A five-nation defence pact for which the peak ministerial council has met only 10 times in 46 years is a happy institution. Threats can’t be pressing and the military machinery must be running smoothly.
Welcome to the durian pact, the Five Power Defence Arrangements of Singapore, Malaysia, Australia, New Zealand and Britain. Durian is Southeast Asia’s pungent fruit (think rich, soft, juicy flesh with rotting aroma). Although more aeronautical than aromatic, FPDA shares durian characteristics. Just as the strange smell doesn’t deter durian lovers, the odd nature of FPDA doesn’t worry its members—the taste is what matters.
The durian has a formidable husk, and the FPDA’s endurance means it’s preparing for 50th birthday celebrations. The fruit and pact are distinctly Southeast Asian, yet both draw adherents from beyond the region. As durian is an unusual fruit, so FPDA is strange but useful—and none of the five powers wants to give up the habit.
For the latest tasting, four of the Defence Ministers gathered in Singapore for the 10th meeting of their ‘pinnacle decision-making platform’ (Britain’s Minister stayed home electioneering). Their joint statement averred:
- FPDA is a ‘constructive multilateral agreement and remains an integral part of the region’s security architecture’
- the pact has built trust and enhanced military interoperability among the five powers
- FPDA contributes to peace and security in Southeast Asia, playing a ‘vital confidence-building role’
- terrorism poses a clear and present threat. Ministers agreed to ‘share intelligence to deal with terrorist threats against Malaysia and Singapore, and further measures to strengthen counter-terrorism activities’.
The why and the way of FPDA’s creation tell much about what it is today. This distinctive pact was born in 1971 in response to three great breaches in Southeast Asia:
- Indonesia’s Konfrontasi military campaign against Malaysia and Singapore from 1963 to 1966. FPDA was insurance against the return of a bellicose, aggressive Indonesia. Konfrontasi still has a place in the regional memory of the five powers.
- Singapore was ejected from Malaysia’s Federation in 1965 because of ‘deep political and economic differences between the ruling parties of Singapore and Malaysia’.
- Britain’s ‘East of Suez’ withdrawal of forces from Malaysia and Singapore in 1971.
Indonesia no longer pays much attention to the anti-Indonesia roots of this ‘integral’ bit of the region’s security architecture. Jakarta’s benign view was expressed by the former Defence Minister, Benny Murdani, when he said ‘if FPDA makes its members feel secure, then regional security is enhanced and Indonesia is happy’. Murdani was speaking at a Canberra conference on Australia’s 1994 Defence White Paper, and at the time I saw it as Jakarta offering an embrace to Oz and assurance to Singapore and Malaysia.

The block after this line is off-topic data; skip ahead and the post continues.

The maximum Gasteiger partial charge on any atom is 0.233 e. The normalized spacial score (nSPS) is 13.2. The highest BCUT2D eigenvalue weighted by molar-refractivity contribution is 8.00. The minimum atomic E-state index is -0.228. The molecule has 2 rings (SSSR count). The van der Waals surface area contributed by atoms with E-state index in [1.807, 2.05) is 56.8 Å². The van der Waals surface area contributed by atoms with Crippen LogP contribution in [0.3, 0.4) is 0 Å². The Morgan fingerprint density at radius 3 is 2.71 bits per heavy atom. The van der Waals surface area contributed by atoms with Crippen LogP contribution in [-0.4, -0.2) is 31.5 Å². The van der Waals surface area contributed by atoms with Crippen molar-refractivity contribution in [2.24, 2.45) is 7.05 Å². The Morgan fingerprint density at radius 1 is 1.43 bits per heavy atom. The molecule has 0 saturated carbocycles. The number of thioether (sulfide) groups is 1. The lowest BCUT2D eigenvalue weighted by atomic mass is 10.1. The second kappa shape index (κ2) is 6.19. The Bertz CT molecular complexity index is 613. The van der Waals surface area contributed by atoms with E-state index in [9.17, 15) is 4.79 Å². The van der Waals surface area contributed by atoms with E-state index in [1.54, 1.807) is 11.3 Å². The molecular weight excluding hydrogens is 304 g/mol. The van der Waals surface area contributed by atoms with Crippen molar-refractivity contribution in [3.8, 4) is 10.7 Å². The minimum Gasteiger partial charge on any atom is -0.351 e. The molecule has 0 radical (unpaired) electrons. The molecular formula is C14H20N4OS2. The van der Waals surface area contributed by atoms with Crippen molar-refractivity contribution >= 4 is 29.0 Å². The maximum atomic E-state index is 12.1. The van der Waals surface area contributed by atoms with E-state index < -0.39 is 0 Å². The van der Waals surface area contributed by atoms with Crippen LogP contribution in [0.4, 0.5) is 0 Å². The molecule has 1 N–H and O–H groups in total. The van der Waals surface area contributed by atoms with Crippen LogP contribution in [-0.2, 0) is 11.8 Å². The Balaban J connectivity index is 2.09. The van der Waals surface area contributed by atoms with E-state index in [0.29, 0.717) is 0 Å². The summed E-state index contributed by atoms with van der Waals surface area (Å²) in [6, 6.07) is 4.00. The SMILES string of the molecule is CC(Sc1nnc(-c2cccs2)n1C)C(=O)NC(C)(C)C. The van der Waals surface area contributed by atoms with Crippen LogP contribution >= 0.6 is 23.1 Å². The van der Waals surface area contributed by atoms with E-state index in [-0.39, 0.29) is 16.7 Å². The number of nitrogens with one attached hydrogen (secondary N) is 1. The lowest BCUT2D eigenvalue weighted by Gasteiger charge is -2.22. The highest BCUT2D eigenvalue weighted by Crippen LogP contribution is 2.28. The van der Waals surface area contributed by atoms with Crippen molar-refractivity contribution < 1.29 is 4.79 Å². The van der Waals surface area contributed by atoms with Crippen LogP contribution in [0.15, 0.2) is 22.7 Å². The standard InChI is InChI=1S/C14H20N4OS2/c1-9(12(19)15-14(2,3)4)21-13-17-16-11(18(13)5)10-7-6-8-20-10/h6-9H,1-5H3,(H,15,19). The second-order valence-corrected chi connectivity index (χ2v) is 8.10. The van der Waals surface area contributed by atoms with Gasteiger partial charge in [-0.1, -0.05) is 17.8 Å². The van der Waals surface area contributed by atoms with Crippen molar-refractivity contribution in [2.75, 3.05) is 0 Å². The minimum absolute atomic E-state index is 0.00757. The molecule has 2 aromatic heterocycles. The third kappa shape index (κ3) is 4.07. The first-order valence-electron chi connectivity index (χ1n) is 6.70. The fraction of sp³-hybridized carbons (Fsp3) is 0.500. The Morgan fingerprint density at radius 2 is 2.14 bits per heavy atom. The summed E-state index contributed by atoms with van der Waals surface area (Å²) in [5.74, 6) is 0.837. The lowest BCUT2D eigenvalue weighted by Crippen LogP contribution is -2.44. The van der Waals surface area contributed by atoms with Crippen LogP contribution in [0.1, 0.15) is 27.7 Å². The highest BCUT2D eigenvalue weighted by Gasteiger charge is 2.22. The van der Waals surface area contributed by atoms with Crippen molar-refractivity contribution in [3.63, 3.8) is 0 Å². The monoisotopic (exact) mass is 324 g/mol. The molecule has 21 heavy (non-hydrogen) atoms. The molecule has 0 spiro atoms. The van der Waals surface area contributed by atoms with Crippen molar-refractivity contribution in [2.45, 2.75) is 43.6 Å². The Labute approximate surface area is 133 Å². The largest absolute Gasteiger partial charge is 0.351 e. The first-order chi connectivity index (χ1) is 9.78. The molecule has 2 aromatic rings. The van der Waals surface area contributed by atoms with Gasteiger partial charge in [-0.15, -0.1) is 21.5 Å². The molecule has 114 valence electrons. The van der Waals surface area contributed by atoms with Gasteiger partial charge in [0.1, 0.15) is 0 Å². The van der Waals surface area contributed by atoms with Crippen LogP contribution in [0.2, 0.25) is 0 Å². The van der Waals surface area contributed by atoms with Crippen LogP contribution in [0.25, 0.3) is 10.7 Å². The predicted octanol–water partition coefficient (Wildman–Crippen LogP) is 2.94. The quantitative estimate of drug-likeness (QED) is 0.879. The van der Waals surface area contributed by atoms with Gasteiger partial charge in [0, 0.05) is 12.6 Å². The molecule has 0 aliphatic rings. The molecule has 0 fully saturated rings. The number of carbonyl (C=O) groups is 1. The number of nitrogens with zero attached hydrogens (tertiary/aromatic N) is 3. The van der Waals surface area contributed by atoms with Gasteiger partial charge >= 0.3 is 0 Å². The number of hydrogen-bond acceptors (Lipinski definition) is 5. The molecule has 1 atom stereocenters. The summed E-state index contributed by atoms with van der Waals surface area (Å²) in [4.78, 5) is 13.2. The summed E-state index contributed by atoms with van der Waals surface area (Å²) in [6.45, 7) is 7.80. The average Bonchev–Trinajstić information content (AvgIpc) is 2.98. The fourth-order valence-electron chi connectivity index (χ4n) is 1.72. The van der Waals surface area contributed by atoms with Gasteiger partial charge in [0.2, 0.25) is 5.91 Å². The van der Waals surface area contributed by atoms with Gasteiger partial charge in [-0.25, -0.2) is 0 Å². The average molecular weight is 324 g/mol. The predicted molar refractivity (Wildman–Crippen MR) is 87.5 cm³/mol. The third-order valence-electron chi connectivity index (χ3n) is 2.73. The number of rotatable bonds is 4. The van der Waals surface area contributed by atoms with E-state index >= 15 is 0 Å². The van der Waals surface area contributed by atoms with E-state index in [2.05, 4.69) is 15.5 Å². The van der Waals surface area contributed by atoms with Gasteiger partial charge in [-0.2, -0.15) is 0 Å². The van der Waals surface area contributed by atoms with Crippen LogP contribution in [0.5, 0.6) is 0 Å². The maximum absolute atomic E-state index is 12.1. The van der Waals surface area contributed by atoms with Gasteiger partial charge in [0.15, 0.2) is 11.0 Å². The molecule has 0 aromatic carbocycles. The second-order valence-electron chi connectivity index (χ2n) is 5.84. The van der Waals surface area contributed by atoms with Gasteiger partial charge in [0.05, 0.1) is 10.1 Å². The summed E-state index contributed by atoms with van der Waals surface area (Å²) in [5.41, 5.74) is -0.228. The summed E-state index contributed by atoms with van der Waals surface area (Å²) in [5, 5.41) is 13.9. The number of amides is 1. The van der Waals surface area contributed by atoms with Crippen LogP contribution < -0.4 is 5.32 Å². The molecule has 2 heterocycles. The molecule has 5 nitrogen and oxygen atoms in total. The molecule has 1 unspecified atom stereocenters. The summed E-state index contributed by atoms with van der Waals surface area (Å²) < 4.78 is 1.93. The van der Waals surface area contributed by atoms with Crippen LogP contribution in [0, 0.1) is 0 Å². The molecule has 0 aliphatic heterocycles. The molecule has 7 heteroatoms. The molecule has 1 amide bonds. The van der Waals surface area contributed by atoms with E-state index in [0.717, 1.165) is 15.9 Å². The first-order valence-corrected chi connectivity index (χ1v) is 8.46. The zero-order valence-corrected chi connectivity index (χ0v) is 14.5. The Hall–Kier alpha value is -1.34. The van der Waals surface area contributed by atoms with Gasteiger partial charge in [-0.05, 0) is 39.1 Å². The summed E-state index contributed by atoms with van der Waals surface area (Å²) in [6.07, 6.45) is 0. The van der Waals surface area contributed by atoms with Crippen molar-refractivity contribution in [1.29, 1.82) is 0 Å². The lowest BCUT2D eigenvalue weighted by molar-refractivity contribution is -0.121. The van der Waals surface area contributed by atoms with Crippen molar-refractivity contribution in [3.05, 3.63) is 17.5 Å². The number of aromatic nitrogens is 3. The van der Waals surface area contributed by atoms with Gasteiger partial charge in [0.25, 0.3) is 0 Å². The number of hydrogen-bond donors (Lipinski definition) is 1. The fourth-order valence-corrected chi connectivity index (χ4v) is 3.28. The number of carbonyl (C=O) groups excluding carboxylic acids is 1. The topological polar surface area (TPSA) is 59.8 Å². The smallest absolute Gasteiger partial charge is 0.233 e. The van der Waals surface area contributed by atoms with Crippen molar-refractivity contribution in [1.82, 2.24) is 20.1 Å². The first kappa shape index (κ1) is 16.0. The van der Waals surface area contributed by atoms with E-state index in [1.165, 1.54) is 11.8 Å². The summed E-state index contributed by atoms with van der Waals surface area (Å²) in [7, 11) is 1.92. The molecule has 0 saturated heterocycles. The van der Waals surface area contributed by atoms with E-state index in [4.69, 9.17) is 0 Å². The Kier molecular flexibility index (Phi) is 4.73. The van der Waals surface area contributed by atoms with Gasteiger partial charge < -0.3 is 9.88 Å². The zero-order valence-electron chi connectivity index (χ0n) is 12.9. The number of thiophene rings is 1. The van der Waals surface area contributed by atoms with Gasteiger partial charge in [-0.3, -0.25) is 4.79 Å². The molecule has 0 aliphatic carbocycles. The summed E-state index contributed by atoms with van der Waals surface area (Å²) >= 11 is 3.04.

Australia and New Zealand stepped up as Britain exited; FPDA still matters far more in Canberra than in does in London. Because the Brits departed in haste, FPDA had to be a practical bit of working kit from birth. The Integrated Air Defence System (IADS) HQ at Malaysia’s Butterworth Air Base started in September 1971, two months before the British Far East Command was terminated.
Controlling the joint air defence of Singapore and Malaysia, IADS has always been commanded by an Australian RAAF officer. Neither Singapore nor Malaysia could allow the other to have titular command of their defence; the Australian at the top was the solution that keeps-on-keeping-on. For decades, Australian Defenceniks boasted that with IADS at its heart, FPDA was Southeast Asia’s only ‘multilateral security arrangement with an operational dimension’. Not bad for Arrangements that merely oblige consultation.
The RAAF thinks of Butterworth as a patch of Oz, especially for regular long range patrols. The bit-of-Oz sentiment has faded but still matters. As a journo, I went to Butterworth with Defence Minister Kim Beazley, to cover the 1988 withdrawal ceremony as Australia ended its basing of an RAAF Mirage fighter squadron in Malaysia. While Australia might rotate its new F/A-18 Hornets through Butterworth, a squadron could no longer be based there, because of growing Malaysian sensitivities about sovereignty and the particular touchiness of Prime Minister Mahathir.
As capabilities evolved and confidence grew, the IADS initials were restructured at the start of this century to become the Integrated Area Defence System. FPDA keeps its form but grows.
FPDA is a one-way security guarantee offered by Australia, New Zealand and Britain to the two Southeast Asian members. By contrast, in its two security agreements with Indonesia (first under Paul Keating and then a larger framework treaty under John Howard) Australia got reciprocal pledges from Indonesia.
The FPDA is all about Singapore and Malaysia. The pact takes its strength from its limitations. Singapore’s Defence Minister, Dr Ng Eng Hen, notes that for all its evolution, the pact keeps to its Singapore-Malaysia remit. When asked if FPDA had a role in the South China Sea, Dr Ng adopted his medical persona to say that FPDA wouldn’t have a specific or direct role: ‘in medicine we call it a “dose response”, so it does not’. FPDA’s dose purpose is to soothe dealings between Singapore and Malaysia.
Writing often on FPDA’s role as a communication channel and security promise between Singapore and Malaysia, Tim Huxley from IISS Singapore judges relations between the two the ’best they have ever been’. Granted, that relationship has often been deeply lousy. Today’s happy state owes something to the endurance and mutual enjoyment of the durian pact.
Graeme Dobell is the ASPI journalist fellow. Image courtesy of Flickr user David Leo Veksler.